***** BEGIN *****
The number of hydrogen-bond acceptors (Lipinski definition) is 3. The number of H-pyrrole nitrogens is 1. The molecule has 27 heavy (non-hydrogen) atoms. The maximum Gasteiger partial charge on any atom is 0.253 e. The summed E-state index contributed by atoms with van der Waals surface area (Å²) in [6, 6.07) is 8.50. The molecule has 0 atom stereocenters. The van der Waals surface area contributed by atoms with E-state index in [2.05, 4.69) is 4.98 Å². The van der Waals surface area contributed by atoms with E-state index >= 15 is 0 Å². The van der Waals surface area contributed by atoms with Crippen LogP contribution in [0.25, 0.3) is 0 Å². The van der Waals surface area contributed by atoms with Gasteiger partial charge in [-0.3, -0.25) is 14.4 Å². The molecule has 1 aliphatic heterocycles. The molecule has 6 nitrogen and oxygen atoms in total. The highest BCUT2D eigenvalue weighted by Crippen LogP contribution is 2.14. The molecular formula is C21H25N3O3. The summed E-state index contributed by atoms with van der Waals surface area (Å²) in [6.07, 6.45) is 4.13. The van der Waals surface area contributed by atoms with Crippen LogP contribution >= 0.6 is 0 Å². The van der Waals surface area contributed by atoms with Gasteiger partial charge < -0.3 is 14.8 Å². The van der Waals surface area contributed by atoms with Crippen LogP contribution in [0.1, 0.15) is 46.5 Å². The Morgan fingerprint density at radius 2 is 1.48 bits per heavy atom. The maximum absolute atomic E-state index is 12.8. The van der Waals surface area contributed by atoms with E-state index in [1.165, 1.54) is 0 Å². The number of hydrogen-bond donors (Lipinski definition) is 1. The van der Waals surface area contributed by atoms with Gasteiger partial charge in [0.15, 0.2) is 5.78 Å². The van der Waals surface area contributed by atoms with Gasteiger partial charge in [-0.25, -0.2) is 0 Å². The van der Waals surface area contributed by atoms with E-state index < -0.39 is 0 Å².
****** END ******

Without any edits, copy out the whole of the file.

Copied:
The number of hydrogen-bond acceptors (Lipinski definition) is 3. The number of H-pyrrole nitrogens is 1. The molecule has 27 heavy (non-hydrogen) atoms. The maximum Gasteiger partial charge on any atom is 0.253 e. The summed E-state index contributed by atoms with van der Waals surface area (Å²) in [6, 6.07) is 8.50. The molecule has 0 atom stereocenters. The van der Waals surface area contributed by atoms with E-state index in [2.05, 4.69) is 4.98 Å². The van der Waals surface area contributed by atoms with E-state index >= 15 is 0 Å². The van der Waals surface area contributed by atoms with Crippen LogP contribution in [0.25, 0.3) is 0 Å². The van der Waals surface area contributed by atoms with Gasteiger partial charge in [-0.3, -0.25) is 14.4 Å². The molecule has 1 aliphatic heterocycles. The molecule has 6 nitrogen and oxygen atoms in total. The highest BCUT2D eigenvalue weighted by Crippen LogP contribution is 2.14. The molecular formula is C21H25N3O3. The summed E-state index contributed by atoms with van der Waals surface area (Å²) in [6.07, 6.45) is 4.13. The van der Waals surface area contributed by atoms with Crippen LogP contribution >= 0.6 is 0 Å². The van der Waals surface area contributed by atoms with Gasteiger partial charge < -0.3 is 14.8 Å². The van der Waals surface area contributed by atoms with Crippen LogP contribution in [0.1, 0.15) is 46.5 Å². The Morgan fingerprint density at radius 2 is 1.48 bits per heavy atom. The maximum absolute atomic E-state index is 12.8. The van der Waals surface area contributed by atoms with E-state index in [1.165, 1.54) is 0 Å². The number of hydrogen-bond donors (Lipinski definition) is 1. The van der Waals surface area contributed by atoms with Gasteiger partial charge in [0.15, 0.2) is 5.78 Å². The van der Waals surface area contributed by atoms with Gasteiger partial charge in [-0.25, -0.2) is 0 Å². The van der Waals surface area contributed by atoms with E-state index < -0.39 is 0 Å².